That compared with 108 million premium and 232 million total active monthly users as of the end of June, 100 million premium and 217 million monthly users as of the end of March and 96 million and 75 million, respectively, as of the end of 2018.
The company’s third-quarter user figures exceeded Wall Street estimates and its own forecast for premium users. “Net subscriber growth exceeded our expectations and was led by strong performance in both Family Plan and Student Plan,” leaving premium subs up 31 percent over the year-go period, the firm said. “Total monthly active users grew 30 percent…outperforming the high end of our guidance. Developing regions continue to be a significant driver of this outperformance.”
Spotify also addressed the competitive landscape. “We continue to feel very good about our competitive position in the market,” it said. “Relative to Apple, the publicly available data shows that we are adding roughly twice as many subscribers per month as they are.”
In an open letter, the social network’s employees said letting politicians post false claims in ads was “a threat” to the company, reports The New York Times.
The letter was aimed at Mark Zuckerberg, Facebook’s chief executive, and his top lieutenants. It decried the social network’s recent decision to let politicians post any claims they wanted – even false ones – in ads on the site. It asked Facebook’s leaders to rethink the stance.
Facebook’s position on political advertising is “a threat to what FB stands for,” said the letter, which was obtained by The New York Times. “We strongly object to this policy as it stands.”
The message was written by Facebook’s own employees. For the past two weeks, the text has been publicly visible on Facebook Workplace, a software program that the Silicon Valley company uses to communicate internally. More than 250 employees have signed the letter, according to three people who have seen it and who declined to be identified for fear of retaliation.
Veteran newsman Larry King has attacked Australia’s draconian freedom-of-speech laws, saying he would “react with violence” if police raided his home in a bid to identify the source of a story, reports The Australian’s Steve Jackson.
The American broadcaster, who hosted the eponymous Larry King Live on CNN for a quarter of a century, called on Scott Morrison to introduce legislation properly protecting whistleblowers and journalists, describing them as the cornerstone of a robust democracy.
King said he was outraged to learn Australian Federal Police had raided the home of News Corp Australia reporter Annika Smethurst and the ABC’s Sydney headquarters in June, in a crackdown on public interest reporting reliant on whistleblowers.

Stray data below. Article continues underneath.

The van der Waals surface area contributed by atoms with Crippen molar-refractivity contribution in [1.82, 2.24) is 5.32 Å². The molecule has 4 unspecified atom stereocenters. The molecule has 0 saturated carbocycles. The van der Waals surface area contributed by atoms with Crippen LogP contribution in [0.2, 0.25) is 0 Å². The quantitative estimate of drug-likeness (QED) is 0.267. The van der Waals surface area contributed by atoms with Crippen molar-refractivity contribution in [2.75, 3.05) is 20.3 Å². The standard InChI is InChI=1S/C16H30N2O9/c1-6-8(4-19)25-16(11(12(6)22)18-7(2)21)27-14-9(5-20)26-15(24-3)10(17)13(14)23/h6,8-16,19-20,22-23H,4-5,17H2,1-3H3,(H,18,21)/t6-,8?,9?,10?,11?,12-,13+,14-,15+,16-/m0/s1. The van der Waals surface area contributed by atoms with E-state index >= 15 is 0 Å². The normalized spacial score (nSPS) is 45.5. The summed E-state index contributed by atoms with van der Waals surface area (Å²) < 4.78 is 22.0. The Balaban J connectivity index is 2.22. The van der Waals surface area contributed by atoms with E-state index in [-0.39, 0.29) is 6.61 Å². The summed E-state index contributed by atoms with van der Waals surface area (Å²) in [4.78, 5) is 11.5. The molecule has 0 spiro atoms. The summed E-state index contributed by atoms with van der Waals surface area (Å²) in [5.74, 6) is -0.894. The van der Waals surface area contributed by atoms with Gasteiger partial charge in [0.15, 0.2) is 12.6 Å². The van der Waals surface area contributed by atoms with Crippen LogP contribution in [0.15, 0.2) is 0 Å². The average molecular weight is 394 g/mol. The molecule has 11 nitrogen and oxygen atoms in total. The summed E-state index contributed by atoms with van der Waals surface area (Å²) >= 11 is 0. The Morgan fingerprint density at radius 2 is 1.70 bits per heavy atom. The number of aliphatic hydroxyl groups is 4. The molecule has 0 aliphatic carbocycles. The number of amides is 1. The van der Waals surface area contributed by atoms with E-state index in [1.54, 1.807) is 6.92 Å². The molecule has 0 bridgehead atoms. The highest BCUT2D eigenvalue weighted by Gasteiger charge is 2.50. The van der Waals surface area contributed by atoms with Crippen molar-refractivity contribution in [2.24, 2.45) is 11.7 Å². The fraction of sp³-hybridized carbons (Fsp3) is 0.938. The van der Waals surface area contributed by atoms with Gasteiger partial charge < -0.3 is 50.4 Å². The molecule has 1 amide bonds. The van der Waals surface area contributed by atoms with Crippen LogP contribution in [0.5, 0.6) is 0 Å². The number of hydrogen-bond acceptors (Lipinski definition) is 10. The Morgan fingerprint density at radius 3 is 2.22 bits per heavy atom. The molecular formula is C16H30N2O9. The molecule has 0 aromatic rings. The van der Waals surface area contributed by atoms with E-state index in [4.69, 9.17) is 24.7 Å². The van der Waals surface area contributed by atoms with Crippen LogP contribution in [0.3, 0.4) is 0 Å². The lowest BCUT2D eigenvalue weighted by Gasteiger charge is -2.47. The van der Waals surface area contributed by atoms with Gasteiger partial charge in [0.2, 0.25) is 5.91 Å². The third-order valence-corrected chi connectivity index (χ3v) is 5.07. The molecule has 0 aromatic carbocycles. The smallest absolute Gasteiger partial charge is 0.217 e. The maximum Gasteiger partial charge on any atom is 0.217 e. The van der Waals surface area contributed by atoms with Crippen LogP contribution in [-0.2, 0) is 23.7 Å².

“I am not a violent person but, if that had happened to me, I would have reacted with violence,” the 85-year-old told The Australian.
Apple doesn’t do things by halves, and it’s certainly going to swing big when it comes to its foray into streaming TV, reports news.com.au’s Winlei Ma.
So it should surprise no one that Morning Wars (called The Morning Show elsewhere), the centrepiece of Apple TV+’s launch slate, is a showy, expensive series headlined by three A-listers: Jennifer Aniston, Reese Witherspoon and Steve Carell.
When you have Apple money (reportedly more than $US150 million per season), you can call in the big guns.
Set in the dog-eat-dog world of breakfast TV, the 10-episode Morning Wars is a heightened drama that taps into the rage of the #metoo era by crafting a story about power and control – who has it, who thinks they have it and, most significantly, who gets to have it.
And really, there are few settings more conducive to exploring these dynamics than the dirty, abrasive world of TV.
The pilot borders on melodramatic and it seems like everyone is keen to get their Emmy reels locked and loaded ASAP because there’s some overplayed speechifying. But by the latter half of the second episode, it starts to settle into its paces.
It’s pacy, brash and compulsive – which all adds up to something worth sticking around for.
Fox Sports has parted ways with high-profile host Neroli Meadows, reports News Corp’s Scott Gullan.
After more than a decade with the pay TV network it’s understood Meadows is a victim of cost cutting which is sweeping the business.
The respected journalist was one of the faces of Fox Cricket last year. She also had a prominent role with Fox Footy, hosting AFL Tonight and the popular On the Mark program.
There’s no doubt Meadows’ short-lived defection to Channel 9 to host the revamped Footy Show earlier this year put her out of favour with some at Fox.
After lengthy negotiations she was eventually given the all clear to join Nine while also remaining on the books at Fox.
Fox will look to within to replace Meadows with Kath Loughnan, who emerged last season as one of the faces of the cricket coverage, to have her role expanded further over the summer.